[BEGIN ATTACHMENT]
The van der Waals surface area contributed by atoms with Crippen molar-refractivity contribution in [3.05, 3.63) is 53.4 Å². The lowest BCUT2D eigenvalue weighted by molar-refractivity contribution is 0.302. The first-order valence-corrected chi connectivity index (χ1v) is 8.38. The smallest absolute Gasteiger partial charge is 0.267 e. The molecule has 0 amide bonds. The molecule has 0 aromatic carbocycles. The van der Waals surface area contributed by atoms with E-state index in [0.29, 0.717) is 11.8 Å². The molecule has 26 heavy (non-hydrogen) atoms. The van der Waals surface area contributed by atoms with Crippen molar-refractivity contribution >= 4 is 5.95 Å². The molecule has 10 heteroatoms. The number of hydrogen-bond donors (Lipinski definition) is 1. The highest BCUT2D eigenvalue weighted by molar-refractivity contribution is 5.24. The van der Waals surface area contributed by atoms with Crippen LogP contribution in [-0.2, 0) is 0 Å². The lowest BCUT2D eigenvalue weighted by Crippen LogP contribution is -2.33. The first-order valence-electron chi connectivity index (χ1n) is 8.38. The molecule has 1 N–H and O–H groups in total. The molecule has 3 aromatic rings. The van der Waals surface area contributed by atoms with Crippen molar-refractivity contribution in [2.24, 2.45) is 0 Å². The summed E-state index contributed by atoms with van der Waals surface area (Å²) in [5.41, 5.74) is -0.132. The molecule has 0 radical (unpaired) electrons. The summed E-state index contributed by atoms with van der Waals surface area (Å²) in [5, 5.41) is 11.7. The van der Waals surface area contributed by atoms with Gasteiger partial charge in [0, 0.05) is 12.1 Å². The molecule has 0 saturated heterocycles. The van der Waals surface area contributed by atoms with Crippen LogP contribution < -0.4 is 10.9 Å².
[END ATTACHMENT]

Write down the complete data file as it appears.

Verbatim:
The van der Waals surface area contributed by atoms with Crippen molar-refractivity contribution in [3.05, 3.63) is 53.4 Å². The lowest BCUT2D eigenvalue weighted by molar-refractivity contribution is 0.302. The first-order valence-corrected chi connectivity index (χ1v) is 8.38. The smallest absolute Gasteiger partial charge is 0.267 e. The molecule has 0 amide bonds. The molecule has 0 aromatic carbocycles. The van der Waals surface area contributed by atoms with E-state index in [0.29, 0.717) is 11.8 Å². The molecule has 26 heavy (non-hydrogen) atoms. The van der Waals surface area contributed by atoms with Crippen molar-refractivity contribution >= 4 is 5.95 Å². The molecule has 10 heteroatoms. The number of hydrogen-bond donors (Lipinski definition) is 1. The highest BCUT2D eigenvalue weighted by molar-refractivity contribution is 5.24. The van der Waals surface area contributed by atoms with Crippen LogP contribution in [-0.2, 0) is 0 Å². The lowest BCUT2D eigenvalue weighted by Crippen LogP contribution is -2.33. The first-order valence-electron chi connectivity index (χ1n) is 8.38. The molecule has 1 N–H and O–H groups in total. The molecule has 3 aromatic rings. The van der Waals surface area contributed by atoms with Crippen molar-refractivity contribution in [2.24, 2.45) is 0 Å². The summed E-state index contributed by atoms with van der Waals surface area (Å²) in [5.41, 5.74) is -0.132. The molecule has 0 radical (unpaired) electrons. The summed E-state index contributed by atoms with van der Waals surface area (Å²) in [5, 5.41) is 11.7. The van der Waals surface area contributed by atoms with Gasteiger partial charge in [0, 0.05) is 12.1 Å². The molecule has 0 saturated heterocycles. The van der Waals surface area contributed by atoms with Crippen LogP contribution < -0.4 is 10.9 Å².